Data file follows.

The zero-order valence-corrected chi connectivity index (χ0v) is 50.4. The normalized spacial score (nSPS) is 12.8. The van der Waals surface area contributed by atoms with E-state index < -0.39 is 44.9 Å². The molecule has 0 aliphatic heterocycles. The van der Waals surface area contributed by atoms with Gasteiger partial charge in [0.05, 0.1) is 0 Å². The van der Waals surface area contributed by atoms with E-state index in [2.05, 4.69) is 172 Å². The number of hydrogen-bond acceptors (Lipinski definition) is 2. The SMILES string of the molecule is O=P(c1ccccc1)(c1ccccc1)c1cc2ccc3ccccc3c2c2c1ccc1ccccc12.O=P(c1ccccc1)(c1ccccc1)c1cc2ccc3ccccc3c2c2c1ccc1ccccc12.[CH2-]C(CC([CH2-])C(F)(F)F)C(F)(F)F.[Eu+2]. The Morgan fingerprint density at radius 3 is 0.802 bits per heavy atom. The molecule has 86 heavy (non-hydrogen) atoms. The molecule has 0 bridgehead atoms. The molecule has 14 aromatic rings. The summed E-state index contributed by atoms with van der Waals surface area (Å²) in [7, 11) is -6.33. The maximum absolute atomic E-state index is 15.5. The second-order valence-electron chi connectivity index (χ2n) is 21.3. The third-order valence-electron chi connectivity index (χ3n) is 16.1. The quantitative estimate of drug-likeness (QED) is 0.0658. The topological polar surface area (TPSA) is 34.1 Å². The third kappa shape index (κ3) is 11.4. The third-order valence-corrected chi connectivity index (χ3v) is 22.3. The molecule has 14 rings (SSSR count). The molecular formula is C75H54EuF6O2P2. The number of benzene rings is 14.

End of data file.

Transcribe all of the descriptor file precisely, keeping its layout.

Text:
The zero-order valence-corrected chi connectivity index (χ0v) is 50.4. The normalized spacial score (nSPS) is 12.8. The van der Waals surface area contributed by atoms with E-state index < -0.39 is 44.9 Å². The molecule has 0 aliphatic heterocycles. The van der Waals surface area contributed by atoms with Gasteiger partial charge in [0.05, 0.1) is 0 Å². The van der Waals surface area contributed by atoms with E-state index in [2.05, 4.69) is 172 Å². The number of hydrogen-bond acceptors (Lipinski definition) is 2. The SMILES string of the molecule is O=P(c1ccccc1)(c1ccccc1)c1cc2ccc3ccccc3c2c2c1ccc1ccccc12.O=P(c1ccccc1)(c1ccccc1)c1cc2ccc3ccccc3c2c2c1ccc1ccccc12.[CH2-]C(CC([CH2-])C(F)(F)F)C(F)(F)F.[Eu+2]. The Morgan fingerprint density at radius 3 is 0.802 bits per heavy atom. The molecule has 86 heavy (non-hydrogen) atoms. The molecule has 0 bridgehead atoms. The molecule has 14 aromatic rings. The summed E-state index contributed by atoms with van der Waals surface area (Å²) in [7, 11) is -6.33. The maximum absolute atomic E-state index is 15.5. The second-order valence-electron chi connectivity index (χ2n) is 21.3. The third-order valence-electron chi connectivity index (χ3n) is 16.1. The quantitative estimate of drug-likeness (QED) is 0.0658. The topological polar surface area (TPSA) is 34.1 Å². The third kappa shape index (κ3) is 11.4. The third-order valence-corrected chi connectivity index (χ3v) is 22.3. The molecule has 14 rings (SSSR count). The molecular formula is C75H54EuF6O2P2. The number of benzene rings is 14.